BComing in 2017, the idea of a straight-to-stream blockbuster sounded slightly ridiculous. When Netflix came out Bright – the ruthlessly hackneyed $100 million “orc cop” movie starring Will Smith – it felt like the mad madness of a company drunk on its own success. Five years, a pandemic and three prime ministers later, the prospect of Netflix releasing a movie on this scale feels like just another Friday.
The latest expensive release to grace the streamer’s catalog is The School of Good and Evil. Directed by Paul Feig (Bridesmaids; 2016 ghost hunters), the film follows two teenage girls who enroll in a school of magic divided into two opposing factions (good and not so good). The whole thing is kind of a hodgepodge of different fantasy tropes and fairy tales – Harry Potter through Shrek. Public domain intellectual property is greedily plundered for the characters: the school groups characters like the offspring of King Arthur with the son of Prince Charming and the daughter of the Sheriff of Nottingham. It also borrows from Netflix’s own proven formulas. The royal ballgown scenes seem pulled straight from the aesthetic of Bridgertonwhile there are shades of fantastic fares such as The sand man in its supernatural fantasy sequences.
The only problem? It’s painful to watch. clocking in at nearly half past two, The School of Good and Evil is a turgid, often nonsensical drag that critics were quick to tear up. If the overall scores are to be believed, audiences have been considerably kinder to him, but even a cursory glance at social media will show that the response from Netflix loyalists has been decidedly mixed. For Netflix, this kind of lukewarm reception has become the norm.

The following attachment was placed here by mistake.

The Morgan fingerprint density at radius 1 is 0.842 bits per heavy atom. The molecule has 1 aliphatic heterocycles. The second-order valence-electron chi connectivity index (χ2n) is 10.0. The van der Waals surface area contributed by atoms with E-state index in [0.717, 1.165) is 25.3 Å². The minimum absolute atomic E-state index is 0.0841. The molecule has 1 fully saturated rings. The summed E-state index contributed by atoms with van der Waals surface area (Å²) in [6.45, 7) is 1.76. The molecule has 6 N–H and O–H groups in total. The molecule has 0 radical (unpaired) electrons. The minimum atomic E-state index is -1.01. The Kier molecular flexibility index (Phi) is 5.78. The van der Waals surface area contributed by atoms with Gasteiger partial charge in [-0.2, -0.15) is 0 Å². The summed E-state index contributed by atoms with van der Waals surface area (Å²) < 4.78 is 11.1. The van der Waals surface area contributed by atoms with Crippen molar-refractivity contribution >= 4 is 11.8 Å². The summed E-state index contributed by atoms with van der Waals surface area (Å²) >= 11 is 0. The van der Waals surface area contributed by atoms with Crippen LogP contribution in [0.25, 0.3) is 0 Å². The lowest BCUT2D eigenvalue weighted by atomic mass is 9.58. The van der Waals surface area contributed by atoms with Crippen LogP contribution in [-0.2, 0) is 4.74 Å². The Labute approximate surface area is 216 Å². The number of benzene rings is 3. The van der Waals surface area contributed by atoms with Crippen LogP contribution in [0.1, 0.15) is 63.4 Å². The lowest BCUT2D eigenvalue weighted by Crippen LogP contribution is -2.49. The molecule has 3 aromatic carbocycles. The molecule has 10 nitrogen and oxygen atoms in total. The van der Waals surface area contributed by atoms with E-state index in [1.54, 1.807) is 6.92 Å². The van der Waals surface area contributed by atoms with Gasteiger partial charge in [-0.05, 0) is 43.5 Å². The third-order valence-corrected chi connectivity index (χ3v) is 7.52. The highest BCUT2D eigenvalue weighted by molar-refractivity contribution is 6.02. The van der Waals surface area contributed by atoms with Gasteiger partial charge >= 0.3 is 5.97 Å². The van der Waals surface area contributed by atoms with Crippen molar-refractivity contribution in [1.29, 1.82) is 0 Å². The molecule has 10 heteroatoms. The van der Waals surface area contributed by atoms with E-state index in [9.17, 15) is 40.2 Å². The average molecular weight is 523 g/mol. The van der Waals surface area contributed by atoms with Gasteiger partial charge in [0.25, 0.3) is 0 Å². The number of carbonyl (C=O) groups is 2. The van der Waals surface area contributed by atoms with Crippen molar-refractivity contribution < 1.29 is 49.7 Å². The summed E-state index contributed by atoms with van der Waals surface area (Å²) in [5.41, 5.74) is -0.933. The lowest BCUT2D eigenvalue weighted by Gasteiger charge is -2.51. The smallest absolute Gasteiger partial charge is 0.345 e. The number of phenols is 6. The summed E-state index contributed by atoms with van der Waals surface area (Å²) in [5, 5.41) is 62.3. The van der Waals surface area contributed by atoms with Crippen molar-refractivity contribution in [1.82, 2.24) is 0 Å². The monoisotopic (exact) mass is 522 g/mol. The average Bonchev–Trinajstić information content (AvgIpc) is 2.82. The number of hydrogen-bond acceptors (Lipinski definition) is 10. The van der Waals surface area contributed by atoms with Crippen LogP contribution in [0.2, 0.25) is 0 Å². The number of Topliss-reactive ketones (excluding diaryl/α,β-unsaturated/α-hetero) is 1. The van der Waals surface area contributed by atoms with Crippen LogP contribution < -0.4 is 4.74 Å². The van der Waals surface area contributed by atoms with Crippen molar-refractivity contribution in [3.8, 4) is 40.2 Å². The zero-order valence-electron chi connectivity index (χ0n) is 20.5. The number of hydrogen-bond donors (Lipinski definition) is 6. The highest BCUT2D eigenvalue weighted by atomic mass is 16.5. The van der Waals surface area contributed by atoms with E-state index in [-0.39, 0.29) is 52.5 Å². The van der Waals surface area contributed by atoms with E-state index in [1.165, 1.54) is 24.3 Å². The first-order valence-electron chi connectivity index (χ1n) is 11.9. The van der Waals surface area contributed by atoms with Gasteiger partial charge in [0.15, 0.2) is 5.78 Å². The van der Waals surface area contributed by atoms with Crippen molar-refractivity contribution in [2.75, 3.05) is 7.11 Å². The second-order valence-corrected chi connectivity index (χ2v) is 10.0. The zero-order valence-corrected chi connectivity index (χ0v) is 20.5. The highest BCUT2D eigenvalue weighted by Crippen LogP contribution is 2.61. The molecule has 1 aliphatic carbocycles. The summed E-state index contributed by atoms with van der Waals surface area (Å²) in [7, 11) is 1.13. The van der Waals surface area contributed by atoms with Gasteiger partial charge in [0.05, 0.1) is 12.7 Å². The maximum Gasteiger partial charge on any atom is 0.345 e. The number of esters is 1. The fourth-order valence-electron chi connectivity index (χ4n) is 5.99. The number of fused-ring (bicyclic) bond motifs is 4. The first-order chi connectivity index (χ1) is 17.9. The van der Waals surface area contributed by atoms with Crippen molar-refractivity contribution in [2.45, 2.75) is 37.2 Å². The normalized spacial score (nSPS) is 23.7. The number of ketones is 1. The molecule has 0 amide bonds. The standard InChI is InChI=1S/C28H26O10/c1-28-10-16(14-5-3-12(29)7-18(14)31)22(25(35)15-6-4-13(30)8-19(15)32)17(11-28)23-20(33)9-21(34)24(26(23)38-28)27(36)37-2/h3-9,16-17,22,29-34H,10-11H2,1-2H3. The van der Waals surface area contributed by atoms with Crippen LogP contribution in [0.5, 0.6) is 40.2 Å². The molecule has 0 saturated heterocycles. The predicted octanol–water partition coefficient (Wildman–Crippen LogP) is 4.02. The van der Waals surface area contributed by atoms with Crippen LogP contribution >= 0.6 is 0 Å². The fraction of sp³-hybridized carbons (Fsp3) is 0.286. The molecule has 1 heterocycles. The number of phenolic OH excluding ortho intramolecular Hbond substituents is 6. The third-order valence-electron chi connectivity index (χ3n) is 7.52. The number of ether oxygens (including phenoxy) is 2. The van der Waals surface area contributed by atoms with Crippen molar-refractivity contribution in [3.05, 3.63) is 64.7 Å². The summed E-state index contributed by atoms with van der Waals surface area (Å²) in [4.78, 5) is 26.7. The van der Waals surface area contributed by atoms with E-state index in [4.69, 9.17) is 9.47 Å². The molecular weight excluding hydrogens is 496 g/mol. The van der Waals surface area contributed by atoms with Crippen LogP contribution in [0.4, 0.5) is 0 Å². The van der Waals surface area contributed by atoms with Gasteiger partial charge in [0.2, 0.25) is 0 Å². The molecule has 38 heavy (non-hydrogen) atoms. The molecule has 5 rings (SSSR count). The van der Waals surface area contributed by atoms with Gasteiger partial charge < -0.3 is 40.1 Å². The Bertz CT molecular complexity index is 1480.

That’s not to say that Netflix is incapable of producing great original content. In fact, it has produced or distributed a number of the best films of the past decade, from Marriage story at Uncut Gems. But when it comes to big budget crowd pleasers, it’s been miss after miss. Among nine-figure budget films, The Irishman ($160 million) is the only masterpiece — and Martin Scorsese’s languid three-and-a-half-hour gangster flick is nobody’s idea of a popcorn movie. Look through the rest of Netflix’s tentpole movies and these are movies like red notice, The gray man, Triple Frontier and 6 Underground: lackluster thrillers without any cultural longevity.
At this point, it’s a widely recognized fact that Netflix releases are usually only instant hits, such is the company’s relentless emphasis on weekly new releases. But when you spend huge amounts of money on something that gets buried and ignored within days, you have to wonder about the viability of the whole business.
Now, you can argue that Netflix’s tasteless blockbusters are simply a sign of a wider shortage of decent, big-budget movies in the industry at large. There’s some truth to that, of course – many of the year’s most successful full-length movies are just as weak as what Netflix is offering, or even worse (looking at you, Jurassic World Dominion). But this year only saw The Batman and Top Gun: Maverick hitting the multiplexes – two well-received charismatic blockbusters that Netflix would surely kill for. Shit, even Sam Raimi’s strange doctor sequel had flashes of cinematic bravery.
For some reason, Netflix’s attempts to bottle this kind of mass-market pizzazz always end in disappointment, and The School of Good and Evil is certainly no exception. A common refrain among critics seems to have been that the movie might have worked better as a TV series. Can you imagine anyone ever saying that about Jaws? Or Avatar? Or Heavy rain? It would be sacrilege.
For some reason, Netflix is still struggling to make the leap into the big leagues. But for now, at least, he seems determined to try.
#School #Good #Evil #shows #Netflix #doesnt #blockbusters